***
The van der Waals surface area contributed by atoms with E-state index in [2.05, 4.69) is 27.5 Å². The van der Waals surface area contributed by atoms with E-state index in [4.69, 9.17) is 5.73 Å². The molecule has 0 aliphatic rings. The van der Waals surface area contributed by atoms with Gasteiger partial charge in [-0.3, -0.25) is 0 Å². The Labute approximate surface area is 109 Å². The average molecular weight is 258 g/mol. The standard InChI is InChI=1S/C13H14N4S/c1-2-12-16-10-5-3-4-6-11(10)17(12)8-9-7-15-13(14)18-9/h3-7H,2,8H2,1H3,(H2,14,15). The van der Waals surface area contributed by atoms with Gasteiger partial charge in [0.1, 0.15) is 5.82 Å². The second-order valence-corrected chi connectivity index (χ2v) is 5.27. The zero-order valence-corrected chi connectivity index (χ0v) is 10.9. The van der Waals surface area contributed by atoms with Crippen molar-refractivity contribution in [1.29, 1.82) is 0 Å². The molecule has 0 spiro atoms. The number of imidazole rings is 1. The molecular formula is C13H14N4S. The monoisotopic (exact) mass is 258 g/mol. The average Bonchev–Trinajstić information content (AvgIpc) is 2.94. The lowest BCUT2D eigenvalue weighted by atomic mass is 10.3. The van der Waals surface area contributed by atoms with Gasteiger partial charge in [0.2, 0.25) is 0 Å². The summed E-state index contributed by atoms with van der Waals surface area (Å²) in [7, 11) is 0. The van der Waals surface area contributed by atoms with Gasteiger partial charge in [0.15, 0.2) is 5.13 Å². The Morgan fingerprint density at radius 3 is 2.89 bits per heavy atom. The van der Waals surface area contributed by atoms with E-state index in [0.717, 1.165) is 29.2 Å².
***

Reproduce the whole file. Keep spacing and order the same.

The van der Waals surface area contributed by atoms with E-state index in [2.05, 4.69) is 27.5 Å². The van der Waals surface area contributed by atoms with E-state index in [4.69, 9.17) is 5.73 Å². The molecule has 0 aliphatic rings. The van der Waals surface area contributed by atoms with Gasteiger partial charge in [-0.3, -0.25) is 0 Å². The Labute approximate surface area is 109 Å². The average molecular weight is 258 g/mol. The standard InChI is InChI=1S/C13H14N4S/c1-2-12-16-10-5-3-4-6-11(10)17(12)8-9-7-15-13(14)18-9/h3-7H,2,8H2,1H3,(H2,14,15). The van der Waals surface area contributed by atoms with Gasteiger partial charge in [0.1, 0.15) is 5.82 Å². The second-order valence-corrected chi connectivity index (χ2v) is 5.27. The zero-order valence-corrected chi connectivity index (χ0v) is 10.9. The van der Waals surface area contributed by atoms with Crippen molar-refractivity contribution in [1.29, 1.82) is 0 Å². The molecule has 0 spiro atoms. The number of imidazole rings is 1. The molecular formula is C13H14N4S. The monoisotopic (exact) mass is 258 g/mol. The average Bonchev–Trinajstić information content (AvgIpc) is 2.94. The lowest BCUT2D eigenvalue weighted by atomic mass is 10.3. The van der Waals surface area contributed by atoms with Gasteiger partial charge in [0.2, 0.25) is 0 Å². The summed E-state index contributed by atoms with van der Waals surface area (Å²) in [7, 11) is 0. The van der Waals surface area contributed by atoms with Gasteiger partial charge in [0.15, 0.2) is 5.13 Å². The Morgan fingerprint density at radius 3 is 2.89 bits per heavy atom. The van der Waals surface area contributed by atoms with E-state index in [0.717, 1.165) is 29.2 Å².